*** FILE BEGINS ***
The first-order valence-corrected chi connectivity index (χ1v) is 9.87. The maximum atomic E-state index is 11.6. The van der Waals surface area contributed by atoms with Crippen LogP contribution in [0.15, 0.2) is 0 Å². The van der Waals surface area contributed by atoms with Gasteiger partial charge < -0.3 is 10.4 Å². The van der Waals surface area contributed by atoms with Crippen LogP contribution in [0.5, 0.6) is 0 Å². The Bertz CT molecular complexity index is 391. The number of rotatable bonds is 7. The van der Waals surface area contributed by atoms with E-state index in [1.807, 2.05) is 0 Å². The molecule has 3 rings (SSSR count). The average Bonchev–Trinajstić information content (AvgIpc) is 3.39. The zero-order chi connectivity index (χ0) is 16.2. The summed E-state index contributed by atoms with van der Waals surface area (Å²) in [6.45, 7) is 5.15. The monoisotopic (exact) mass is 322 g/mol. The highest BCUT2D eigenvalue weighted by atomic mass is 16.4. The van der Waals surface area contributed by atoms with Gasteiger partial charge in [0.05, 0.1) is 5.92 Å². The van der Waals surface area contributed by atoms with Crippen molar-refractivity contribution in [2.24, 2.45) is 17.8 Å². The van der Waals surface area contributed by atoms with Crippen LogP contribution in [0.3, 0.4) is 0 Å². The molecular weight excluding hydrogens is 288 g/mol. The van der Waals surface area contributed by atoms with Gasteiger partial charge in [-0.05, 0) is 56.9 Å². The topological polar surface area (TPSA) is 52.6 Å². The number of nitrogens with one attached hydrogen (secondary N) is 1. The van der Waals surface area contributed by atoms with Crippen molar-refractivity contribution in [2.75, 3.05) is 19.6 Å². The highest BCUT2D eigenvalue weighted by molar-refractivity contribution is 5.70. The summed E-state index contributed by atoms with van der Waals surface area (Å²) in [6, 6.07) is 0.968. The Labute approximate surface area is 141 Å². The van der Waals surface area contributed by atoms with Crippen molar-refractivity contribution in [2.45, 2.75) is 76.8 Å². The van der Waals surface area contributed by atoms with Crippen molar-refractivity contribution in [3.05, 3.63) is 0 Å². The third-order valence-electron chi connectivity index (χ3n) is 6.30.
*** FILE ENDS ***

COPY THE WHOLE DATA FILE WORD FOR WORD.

The first-order valence-corrected chi connectivity index (χ1v) is 9.87. The maximum atomic E-state index is 11.6. The van der Waals surface area contributed by atoms with Crippen LogP contribution in [0.15, 0.2) is 0 Å². The van der Waals surface area contributed by atoms with Gasteiger partial charge < -0.3 is 10.4 Å². The van der Waals surface area contributed by atoms with Crippen LogP contribution in [0.5, 0.6) is 0 Å². The Bertz CT molecular complexity index is 391. The number of rotatable bonds is 7. The van der Waals surface area contributed by atoms with E-state index in [1.807, 2.05) is 0 Å². The molecule has 3 rings (SSSR count). The average Bonchev–Trinajstić information content (AvgIpc) is 3.39. The zero-order chi connectivity index (χ0) is 16.2. The summed E-state index contributed by atoms with van der Waals surface area (Å²) in [6.45, 7) is 5.15. The monoisotopic (exact) mass is 322 g/mol. The highest BCUT2D eigenvalue weighted by atomic mass is 16.4. The van der Waals surface area contributed by atoms with Gasteiger partial charge in [0.05, 0.1) is 5.92 Å². The van der Waals surface area contributed by atoms with Crippen molar-refractivity contribution in [2.24, 2.45) is 17.8 Å². The van der Waals surface area contributed by atoms with Crippen LogP contribution in [0.3, 0.4) is 0 Å². The molecular weight excluding hydrogens is 288 g/mol. The van der Waals surface area contributed by atoms with Gasteiger partial charge in [-0.05, 0) is 56.9 Å². The topological polar surface area (TPSA) is 52.6 Å². The number of nitrogens with one attached hydrogen (secondary N) is 1. The van der Waals surface area contributed by atoms with Crippen molar-refractivity contribution in [2.75, 3.05) is 19.6 Å². The highest BCUT2D eigenvalue weighted by molar-refractivity contribution is 5.70. The summed E-state index contributed by atoms with van der Waals surface area (Å²) in [6, 6.07) is 0.968. The Labute approximate surface area is 141 Å². The van der Waals surface area contributed by atoms with Crippen molar-refractivity contribution in [2.45, 2.75) is 76.8 Å². The van der Waals surface area contributed by atoms with Crippen molar-refractivity contribution in [3.05, 3.63) is 0 Å². The third-order valence-electron chi connectivity index (χ3n) is 6.30.